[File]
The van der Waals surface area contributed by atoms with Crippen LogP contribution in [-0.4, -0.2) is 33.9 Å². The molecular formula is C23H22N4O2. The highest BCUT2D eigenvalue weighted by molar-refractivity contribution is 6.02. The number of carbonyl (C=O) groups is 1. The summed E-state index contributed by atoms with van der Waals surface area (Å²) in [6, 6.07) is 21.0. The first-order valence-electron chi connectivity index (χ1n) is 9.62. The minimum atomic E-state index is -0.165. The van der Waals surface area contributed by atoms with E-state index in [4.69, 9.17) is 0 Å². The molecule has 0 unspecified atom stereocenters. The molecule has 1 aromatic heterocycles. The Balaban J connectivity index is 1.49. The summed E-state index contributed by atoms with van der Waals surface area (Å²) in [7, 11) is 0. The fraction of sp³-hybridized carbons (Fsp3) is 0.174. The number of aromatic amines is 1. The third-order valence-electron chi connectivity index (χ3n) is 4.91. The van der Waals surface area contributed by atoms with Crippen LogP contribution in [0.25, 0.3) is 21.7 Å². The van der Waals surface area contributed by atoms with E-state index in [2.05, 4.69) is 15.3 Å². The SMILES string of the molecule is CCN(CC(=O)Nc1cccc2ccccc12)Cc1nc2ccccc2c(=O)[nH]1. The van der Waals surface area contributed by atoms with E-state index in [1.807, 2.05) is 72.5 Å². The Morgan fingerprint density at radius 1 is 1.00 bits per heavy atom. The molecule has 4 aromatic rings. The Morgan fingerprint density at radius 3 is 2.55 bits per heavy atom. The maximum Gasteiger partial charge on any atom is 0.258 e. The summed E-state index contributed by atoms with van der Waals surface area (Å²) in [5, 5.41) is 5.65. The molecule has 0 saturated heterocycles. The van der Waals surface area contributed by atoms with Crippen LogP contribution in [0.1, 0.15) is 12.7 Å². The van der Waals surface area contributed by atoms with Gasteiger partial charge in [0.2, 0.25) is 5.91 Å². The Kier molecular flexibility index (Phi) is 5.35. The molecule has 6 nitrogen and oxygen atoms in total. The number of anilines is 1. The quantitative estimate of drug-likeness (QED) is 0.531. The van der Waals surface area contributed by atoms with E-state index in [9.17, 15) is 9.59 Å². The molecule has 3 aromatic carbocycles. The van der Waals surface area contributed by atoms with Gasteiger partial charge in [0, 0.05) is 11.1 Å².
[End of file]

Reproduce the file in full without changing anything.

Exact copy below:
The van der Waals surface area contributed by atoms with Crippen LogP contribution in [-0.4, -0.2) is 33.9 Å². The molecular formula is C23H22N4O2. The highest BCUT2D eigenvalue weighted by molar-refractivity contribution is 6.02. The number of carbonyl (C=O) groups is 1. The summed E-state index contributed by atoms with van der Waals surface area (Å²) in [6, 6.07) is 21.0. The first-order valence-electron chi connectivity index (χ1n) is 9.62. The minimum atomic E-state index is -0.165. The van der Waals surface area contributed by atoms with E-state index in [4.69, 9.17) is 0 Å². The molecule has 0 unspecified atom stereocenters. The molecule has 1 aromatic heterocycles. The Balaban J connectivity index is 1.49. The summed E-state index contributed by atoms with van der Waals surface area (Å²) in [7, 11) is 0. The fraction of sp³-hybridized carbons (Fsp3) is 0.174. The number of aromatic amines is 1. The third-order valence-electron chi connectivity index (χ3n) is 4.91. The van der Waals surface area contributed by atoms with Crippen LogP contribution in [0.25, 0.3) is 21.7 Å². The van der Waals surface area contributed by atoms with E-state index in [2.05, 4.69) is 15.3 Å². The SMILES string of the molecule is CCN(CC(=O)Nc1cccc2ccccc12)Cc1nc2ccccc2c(=O)[nH]1. The van der Waals surface area contributed by atoms with E-state index in [1.807, 2.05) is 72.5 Å². The Morgan fingerprint density at radius 1 is 1.00 bits per heavy atom. The molecule has 4 aromatic rings. The Morgan fingerprint density at radius 3 is 2.55 bits per heavy atom. The maximum Gasteiger partial charge on any atom is 0.258 e. The summed E-state index contributed by atoms with van der Waals surface area (Å²) in [5, 5.41) is 5.65. The molecule has 0 saturated heterocycles. The van der Waals surface area contributed by atoms with Crippen LogP contribution in [0.1, 0.15) is 12.7 Å². The van der Waals surface area contributed by atoms with Gasteiger partial charge in [0.2, 0.25) is 5.91 Å². The Kier molecular flexibility index (Phi) is 5.35. The molecule has 6 nitrogen and oxygen atoms in total. The number of anilines is 1. The quantitative estimate of drug-likeness (QED) is 0.531. The van der Waals surface area contributed by atoms with E-state index in [9.17, 15) is 9.59 Å². The molecule has 3 aromatic carbocycles. The van der Waals surface area contributed by atoms with Gasteiger partial charge in [0, 0.05) is 11.1 Å².